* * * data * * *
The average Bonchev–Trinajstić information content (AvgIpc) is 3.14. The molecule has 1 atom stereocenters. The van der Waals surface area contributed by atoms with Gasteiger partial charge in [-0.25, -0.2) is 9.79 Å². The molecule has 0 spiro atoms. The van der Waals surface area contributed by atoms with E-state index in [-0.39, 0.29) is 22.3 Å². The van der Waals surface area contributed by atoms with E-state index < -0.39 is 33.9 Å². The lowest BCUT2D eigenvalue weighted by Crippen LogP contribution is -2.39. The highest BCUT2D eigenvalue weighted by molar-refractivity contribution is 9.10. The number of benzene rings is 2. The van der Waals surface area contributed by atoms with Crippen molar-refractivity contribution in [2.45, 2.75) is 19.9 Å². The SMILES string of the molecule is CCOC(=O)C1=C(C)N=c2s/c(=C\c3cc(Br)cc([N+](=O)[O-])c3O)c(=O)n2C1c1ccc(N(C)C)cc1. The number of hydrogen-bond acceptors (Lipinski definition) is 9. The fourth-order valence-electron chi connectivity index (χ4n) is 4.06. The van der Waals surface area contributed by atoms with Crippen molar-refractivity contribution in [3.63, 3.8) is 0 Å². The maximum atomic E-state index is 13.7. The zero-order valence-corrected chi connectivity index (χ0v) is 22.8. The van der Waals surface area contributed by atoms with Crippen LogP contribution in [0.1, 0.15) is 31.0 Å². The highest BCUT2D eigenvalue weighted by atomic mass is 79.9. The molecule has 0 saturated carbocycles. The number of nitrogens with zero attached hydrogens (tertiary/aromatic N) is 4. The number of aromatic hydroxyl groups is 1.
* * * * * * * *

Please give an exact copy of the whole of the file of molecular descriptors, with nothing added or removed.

The average Bonchev–Trinajstić information content (AvgIpc) is 3.14. The molecule has 1 atom stereocenters. The van der Waals surface area contributed by atoms with Gasteiger partial charge in [-0.25, -0.2) is 9.79 Å². The molecule has 0 spiro atoms. The van der Waals surface area contributed by atoms with E-state index in [-0.39, 0.29) is 22.3 Å². The van der Waals surface area contributed by atoms with E-state index < -0.39 is 33.9 Å². The lowest BCUT2D eigenvalue weighted by Crippen LogP contribution is -2.39. The highest BCUT2D eigenvalue weighted by molar-refractivity contribution is 9.10. The number of benzene rings is 2. The van der Waals surface area contributed by atoms with Crippen molar-refractivity contribution in [2.45, 2.75) is 19.9 Å². The SMILES string of the molecule is CCOC(=O)C1=C(C)N=c2s/c(=C\c3cc(Br)cc([N+](=O)[O-])c3O)c(=O)n2C1c1ccc(N(C)C)cc1. The number of hydrogen-bond acceptors (Lipinski definition) is 9. The fourth-order valence-electron chi connectivity index (χ4n) is 4.06. The van der Waals surface area contributed by atoms with Crippen molar-refractivity contribution in [3.63, 3.8) is 0 Å². The maximum atomic E-state index is 13.7. The zero-order valence-corrected chi connectivity index (χ0v) is 22.8. The van der Waals surface area contributed by atoms with Crippen LogP contribution in [0.1, 0.15) is 31.0 Å². The highest BCUT2D eigenvalue weighted by atomic mass is 79.9. The molecule has 0 saturated carbocycles. The number of nitrogens with zero attached hydrogens (tertiary/aromatic N) is 4. The number of aromatic hydroxyl groups is 1.